This 18th century Samurai stirrup has intricate overall floral pattern with inlaid silver wire which is somewhat obscured by tarnish. The raised footpad is red Lacquer and has wear mark in the toe area. There is a small break (and hole) in near the rim of the foot pad, which are commsurate with age and use of a Japanese warriors stirrup.
The 5 musicians from palace set of Girls Day Hina Dolls...the 2 musicians in the rear are are seated on stools are each 4.5 inches tall.
The 3 seated on the floor are 3.5 inches tall
Silver Japanese hinged cigarette case, made for export to the US... Excellent pierced work forms different kenji on front and rear of box.
In 1881 Kintarō Hattori opened a watch and jewelry shop called "K. Hattori" in the Ginza area of Tokyo, Japan. Eleven years later, in 1892, he began to produce clocks under the name Seikosha (精工舎), meaning roughly "House of Exquisite Workmanship" The beginnings of the Seiko watch company...
This matched set of Japanese lacquer consists of a 10 inch shallow serving bowl and 5 plates. Each piece has a silver rim and nashiji finish with a decorative motif of bamboo leaves with abalone shell inlay flowers.
This old Japanese Noh theater mask has the expressive face of an old man. The mask is carved from paulownia wood and dates to middle Edo period, around 1750. The patina is wonderful.
Mask measures approx 8 inches high and 6 inches wide
Being of both simple and elegant design, this small religious shrine is so typical of Japanese aesthetics. It is made from Cedar wood and dated on the back as "Showa, 2nd year, March 17.
Approximately 5" high and 3" wide.
Made of iron, this antique Japanese mobile candle stand, known as a teshoku, dates from the Edo period. So typical of the old Japanese ethnographic objects, the design of this single candle holder is totally simple and wonderfully functional. With a lighted candle, this candlestand could be easily carried about the house by use of long very gently curved handle. When set in down, the placement of the 3 legs makes it very stable to minimize chances of it being accidentally knocked over...
Young serene standing Buddha on elaborate lotus stand. Buddha shows wear to gilding from age and handling exposing black lacquer under coat. late Meiji 1900-1920
Buddha is 9 inches and stand adds another 2.5 for total height of 11.5 inches
This unusual Japanese lacquer clam shell is from Wakasa, a center for exceptional lacquer craftsmanship which began during the Edo period. At that time the lacquerers of the Obama clan, near Wakasa Bay, began decorating their work with designs depicting elements of the ocean floor, For techniques, the Wakasa craftsmen developed a process of repeated lacquer coatings of several colors and rubbing down the lacquer coated surface...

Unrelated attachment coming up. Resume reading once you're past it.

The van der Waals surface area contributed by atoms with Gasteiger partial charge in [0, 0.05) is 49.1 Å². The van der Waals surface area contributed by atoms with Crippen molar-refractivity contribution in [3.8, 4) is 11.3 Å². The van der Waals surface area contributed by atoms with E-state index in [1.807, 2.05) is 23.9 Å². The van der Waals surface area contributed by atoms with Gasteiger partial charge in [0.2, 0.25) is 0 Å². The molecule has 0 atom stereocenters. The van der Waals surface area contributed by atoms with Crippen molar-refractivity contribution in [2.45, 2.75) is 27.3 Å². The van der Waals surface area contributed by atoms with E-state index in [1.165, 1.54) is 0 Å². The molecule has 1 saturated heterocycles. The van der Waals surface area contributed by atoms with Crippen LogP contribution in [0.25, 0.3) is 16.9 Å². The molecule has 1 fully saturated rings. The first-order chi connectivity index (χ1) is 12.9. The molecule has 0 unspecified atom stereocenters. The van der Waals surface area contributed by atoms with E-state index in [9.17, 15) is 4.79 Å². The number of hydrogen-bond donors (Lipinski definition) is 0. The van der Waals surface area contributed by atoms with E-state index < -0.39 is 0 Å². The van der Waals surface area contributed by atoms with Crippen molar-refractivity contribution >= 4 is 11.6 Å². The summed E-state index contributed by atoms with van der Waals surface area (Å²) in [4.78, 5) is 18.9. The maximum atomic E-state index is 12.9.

This Japanese cloisonne vase is decorated with flowers and butterflies against a black background, with 3 dark brown and 3 light brown panels and several border bands. The goldstone flecks are abundant but unfortunately they do not show in the photos. The vase is 8+ inches tall and in very good condition.
The only differences between this matching pair of Japanese woman's hair combs are the very slight details in the hand-painted design and the size and spacing of the tines. The finely detailed lacquer design was painted in 3 shades of gold. Unfortunately the minute details, flower petals and tree knots are hard to see in the photos.
The top of this black lacquer Japanese box is heavily carved with leaves and foliage. The carved oval cinnabar panel in the center depicts a long and stable marriage scene. The standing wife has just served her sitting husband tea in the garden, outside the house surrounded by mountains. The four sides of the box are carved with continuous textile design.
The box is 5.5 inches x 4.75 inches and 2+ inches high.
This lovely set of 5 antique Japanese blue and white porcelain sake cups was made for export during the McKinley Tariff Act of 1890-1914 which required that the name of the country of origin appear in writing on each piece of pottery or porcelain imported into the country. Each cup has the makers name on the bottom as well as the country of origin.
they are in excellant condition.
Rare Japanese antique box. Body of box has treebark finish. The top has 2 very fine lacquerware pieces depicting cranes and irises. The keyhole escheon is floral shaped and is incised. Sorry, no key, condition is very good. 10.5 x 3.5 x 2.5
Each saki cup of this set of 6 has hand painted flower or foliage in the inside. The set is Japanese lacquerware from Meiji period.
Antique pair of Japanese samuri dolls aka musha ningyo representing the Empress Jingo and her faithful minister Takenouchi no Sukune. Unfortunately, the baby Ojin has been lost. Both dolls are beautifully detailed and in excellent condition. She is 9 inches tall and he is 6 inches tall. Shown on a home made stand
This Hagoita depicts the princess in the Kabuke play Musume Dojo-Ji. This paddle is a wonderful example of the folk art of Japanese folded fabric into deeply sculptured relief. Though rarely used now, the paddles today are valued as an ornament that is believed to bring good luck.
Unfortunately, though in otherwise excellant condition this Meiji period princess has lost some of the foil pedals from her headdress.
This assortment of cosmetic brushes along with the small container was originally part of a large cosmetic set which would have been commissioned for the a wealthy Japanese bridal trousseaux. Many layers of the rich black roiro-nuri lacquer was applied and polished to achieve the deep lusterious tone. The brushes are accented with a 2 and 3 tone golden floral motif. None of the brushes show any signs of use...